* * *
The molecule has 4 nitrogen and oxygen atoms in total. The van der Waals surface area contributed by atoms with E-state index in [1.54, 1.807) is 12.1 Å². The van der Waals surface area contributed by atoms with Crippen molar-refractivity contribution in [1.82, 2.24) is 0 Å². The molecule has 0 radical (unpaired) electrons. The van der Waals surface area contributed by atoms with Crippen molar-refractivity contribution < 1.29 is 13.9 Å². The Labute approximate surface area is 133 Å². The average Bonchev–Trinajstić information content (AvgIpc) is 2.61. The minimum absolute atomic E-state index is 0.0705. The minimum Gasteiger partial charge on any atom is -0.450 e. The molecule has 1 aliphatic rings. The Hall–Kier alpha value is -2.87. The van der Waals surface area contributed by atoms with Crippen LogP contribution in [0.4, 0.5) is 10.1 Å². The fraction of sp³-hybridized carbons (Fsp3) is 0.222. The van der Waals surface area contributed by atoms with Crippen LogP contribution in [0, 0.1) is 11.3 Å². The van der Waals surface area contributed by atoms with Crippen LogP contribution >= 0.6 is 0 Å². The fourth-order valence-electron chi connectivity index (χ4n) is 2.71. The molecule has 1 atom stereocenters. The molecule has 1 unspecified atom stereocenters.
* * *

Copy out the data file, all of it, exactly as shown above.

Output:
The molecule has 4 nitrogen and oxygen atoms in total. The van der Waals surface area contributed by atoms with E-state index in [1.54, 1.807) is 12.1 Å². The van der Waals surface area contributed by atoms with Crippen molar-refractivity contribution in [1.82, 2.24) is 0 Å². The molecule has 0 radical (unpaired) electrons. The van der Waals surface area contributed by atoms with Crippen molar-refractivity contribution < 1.29 is 13.9 Å². The Labute approximate surface area is 133 Å². The average Bonchev–Trinajstić information content (AvgIpc) is 2.61. The minimum absolute atomic E-state index is 0.0705. The minimum Gasteiger partial charge on any atom is -0.450 e. The molecule has 1 aliphatic rings. The Hall–Kier alpha value is -2.87. The van der Waals surface area contributed by atoms with Crippen LogP contribution in [0.4, 0.5) is 10.1 Å². The fraction of sp³-hybridized carbons (Fsp3) is 0.222. The van der Waals surface area contributed by atoms with Crippen LogP contribution in [0, 0.1) is 11.3 Å². The van der Waals surface area contributed by atoms with Crippen LogP contribution >= 0.6 is 0 Å². The fourth-order valence-electron chi connectivity index (χ4n) is 2.71. The molecule has 1 atom stereocenters. The molecule has 1 unspecified atom stereocenters.